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Location Red Earth's hydrothermal vents
Chimneyleaves are sulphozoans that have adapted to the hot, mineral-rich waters emitted from hydrothermal vents, where they form green covers consisting of different species in oxygen-poor areas. They are generally small and short-lived, producing plenty of very robust spores during their lives, which are carried by ocean currents to new habitats. Additionally, they are capabel of producing large, sticky spores that are able to wander down their bodies and attach to rock surfaces close by, which allows them to quickly cover suitable substrates.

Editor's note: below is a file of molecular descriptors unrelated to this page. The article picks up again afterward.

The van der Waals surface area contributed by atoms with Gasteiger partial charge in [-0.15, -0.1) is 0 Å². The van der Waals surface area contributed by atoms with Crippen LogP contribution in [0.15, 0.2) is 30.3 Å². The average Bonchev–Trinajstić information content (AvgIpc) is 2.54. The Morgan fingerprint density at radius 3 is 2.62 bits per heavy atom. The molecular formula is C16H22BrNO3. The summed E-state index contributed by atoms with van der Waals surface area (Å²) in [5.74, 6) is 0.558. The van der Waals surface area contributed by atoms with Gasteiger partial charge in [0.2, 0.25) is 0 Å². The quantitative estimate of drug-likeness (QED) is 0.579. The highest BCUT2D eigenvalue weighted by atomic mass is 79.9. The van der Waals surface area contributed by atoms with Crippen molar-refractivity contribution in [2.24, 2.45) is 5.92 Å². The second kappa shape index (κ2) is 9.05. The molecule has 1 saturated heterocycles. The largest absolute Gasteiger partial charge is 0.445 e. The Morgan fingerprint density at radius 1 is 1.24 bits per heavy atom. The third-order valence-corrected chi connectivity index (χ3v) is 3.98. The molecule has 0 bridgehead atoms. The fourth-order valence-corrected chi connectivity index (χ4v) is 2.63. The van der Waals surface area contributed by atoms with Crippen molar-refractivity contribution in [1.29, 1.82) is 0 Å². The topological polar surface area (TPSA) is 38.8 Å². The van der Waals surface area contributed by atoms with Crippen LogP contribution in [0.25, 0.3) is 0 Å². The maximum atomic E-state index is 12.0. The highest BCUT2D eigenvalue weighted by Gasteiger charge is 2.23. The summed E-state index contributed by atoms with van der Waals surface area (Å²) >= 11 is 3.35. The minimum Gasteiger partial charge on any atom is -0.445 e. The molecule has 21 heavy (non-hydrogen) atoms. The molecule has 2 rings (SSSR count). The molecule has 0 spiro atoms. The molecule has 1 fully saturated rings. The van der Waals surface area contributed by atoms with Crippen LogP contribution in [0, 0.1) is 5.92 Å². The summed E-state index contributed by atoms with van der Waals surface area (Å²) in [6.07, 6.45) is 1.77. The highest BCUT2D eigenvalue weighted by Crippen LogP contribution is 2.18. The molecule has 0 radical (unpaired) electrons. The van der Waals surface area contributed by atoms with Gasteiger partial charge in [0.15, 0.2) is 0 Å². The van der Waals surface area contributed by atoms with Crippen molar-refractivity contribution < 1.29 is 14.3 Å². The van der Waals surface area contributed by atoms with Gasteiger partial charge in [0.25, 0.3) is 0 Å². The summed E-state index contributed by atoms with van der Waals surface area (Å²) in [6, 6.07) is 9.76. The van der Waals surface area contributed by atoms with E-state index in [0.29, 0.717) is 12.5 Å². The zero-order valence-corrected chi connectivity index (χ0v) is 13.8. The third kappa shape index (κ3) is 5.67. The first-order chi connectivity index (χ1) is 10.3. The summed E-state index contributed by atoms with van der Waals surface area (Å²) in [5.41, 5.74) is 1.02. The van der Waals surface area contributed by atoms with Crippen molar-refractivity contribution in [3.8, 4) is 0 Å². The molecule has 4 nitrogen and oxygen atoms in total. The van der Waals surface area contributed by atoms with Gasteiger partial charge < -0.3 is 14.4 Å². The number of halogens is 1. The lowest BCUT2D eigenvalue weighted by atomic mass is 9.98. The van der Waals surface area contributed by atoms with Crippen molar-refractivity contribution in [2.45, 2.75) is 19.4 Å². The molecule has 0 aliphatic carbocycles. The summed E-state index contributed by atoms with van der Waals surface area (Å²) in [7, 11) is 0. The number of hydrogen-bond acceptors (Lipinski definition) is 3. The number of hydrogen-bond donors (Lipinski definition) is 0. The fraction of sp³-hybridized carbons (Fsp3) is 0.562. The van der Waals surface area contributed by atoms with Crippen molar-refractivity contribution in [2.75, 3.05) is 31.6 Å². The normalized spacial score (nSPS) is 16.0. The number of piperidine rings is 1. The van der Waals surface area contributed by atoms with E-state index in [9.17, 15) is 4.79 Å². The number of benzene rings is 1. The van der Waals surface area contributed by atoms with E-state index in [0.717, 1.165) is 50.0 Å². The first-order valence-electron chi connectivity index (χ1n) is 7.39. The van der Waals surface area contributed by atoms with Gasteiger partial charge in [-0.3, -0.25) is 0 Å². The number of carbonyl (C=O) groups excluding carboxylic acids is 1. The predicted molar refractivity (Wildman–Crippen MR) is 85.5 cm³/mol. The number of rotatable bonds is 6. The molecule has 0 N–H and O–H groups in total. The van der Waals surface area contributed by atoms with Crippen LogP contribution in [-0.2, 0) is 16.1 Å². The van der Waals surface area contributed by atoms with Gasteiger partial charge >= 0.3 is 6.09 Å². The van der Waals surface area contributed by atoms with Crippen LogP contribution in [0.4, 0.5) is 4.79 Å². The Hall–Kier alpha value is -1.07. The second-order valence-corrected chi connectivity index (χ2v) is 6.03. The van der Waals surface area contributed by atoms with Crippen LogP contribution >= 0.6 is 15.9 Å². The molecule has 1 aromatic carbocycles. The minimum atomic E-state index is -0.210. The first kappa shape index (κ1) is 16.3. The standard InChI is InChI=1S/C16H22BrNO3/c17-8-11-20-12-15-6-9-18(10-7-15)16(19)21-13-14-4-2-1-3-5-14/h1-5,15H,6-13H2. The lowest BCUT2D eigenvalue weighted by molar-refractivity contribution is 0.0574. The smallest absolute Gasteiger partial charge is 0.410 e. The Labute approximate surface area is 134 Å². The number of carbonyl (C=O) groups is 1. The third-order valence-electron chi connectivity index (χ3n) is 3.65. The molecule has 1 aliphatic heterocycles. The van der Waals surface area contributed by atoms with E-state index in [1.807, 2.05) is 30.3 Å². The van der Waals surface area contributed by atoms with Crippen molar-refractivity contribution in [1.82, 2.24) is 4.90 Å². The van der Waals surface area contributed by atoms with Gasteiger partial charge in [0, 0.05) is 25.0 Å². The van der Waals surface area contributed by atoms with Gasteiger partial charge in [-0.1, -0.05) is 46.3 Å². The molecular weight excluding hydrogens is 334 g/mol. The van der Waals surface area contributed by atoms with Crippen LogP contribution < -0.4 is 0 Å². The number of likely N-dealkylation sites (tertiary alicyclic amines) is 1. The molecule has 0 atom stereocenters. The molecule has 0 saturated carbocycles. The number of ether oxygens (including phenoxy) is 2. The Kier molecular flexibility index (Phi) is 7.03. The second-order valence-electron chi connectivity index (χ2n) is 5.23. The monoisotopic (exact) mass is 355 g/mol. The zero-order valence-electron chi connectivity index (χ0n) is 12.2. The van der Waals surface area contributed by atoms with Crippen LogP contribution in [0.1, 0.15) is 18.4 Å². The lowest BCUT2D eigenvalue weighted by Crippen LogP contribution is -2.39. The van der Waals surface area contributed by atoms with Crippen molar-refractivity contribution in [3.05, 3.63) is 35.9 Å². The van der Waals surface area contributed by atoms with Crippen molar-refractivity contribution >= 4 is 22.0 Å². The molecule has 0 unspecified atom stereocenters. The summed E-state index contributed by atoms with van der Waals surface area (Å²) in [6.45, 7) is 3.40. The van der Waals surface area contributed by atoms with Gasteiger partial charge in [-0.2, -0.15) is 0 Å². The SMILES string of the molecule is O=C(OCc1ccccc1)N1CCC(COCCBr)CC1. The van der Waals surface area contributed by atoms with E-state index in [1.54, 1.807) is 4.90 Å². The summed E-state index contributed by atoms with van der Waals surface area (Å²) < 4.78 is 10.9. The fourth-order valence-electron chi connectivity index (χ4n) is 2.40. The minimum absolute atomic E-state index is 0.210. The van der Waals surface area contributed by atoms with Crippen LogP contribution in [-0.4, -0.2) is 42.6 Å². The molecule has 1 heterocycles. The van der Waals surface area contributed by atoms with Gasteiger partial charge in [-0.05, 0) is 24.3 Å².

Long chimneyleaf: the largest species with relatively long stilts that allow them to raise their leaf-like main body over other chimneyleaf species.
Chimney lentil: Particularly small and the most heat-tolerant, this species colonizes surfaces that are too hot for other chimneyleaves.
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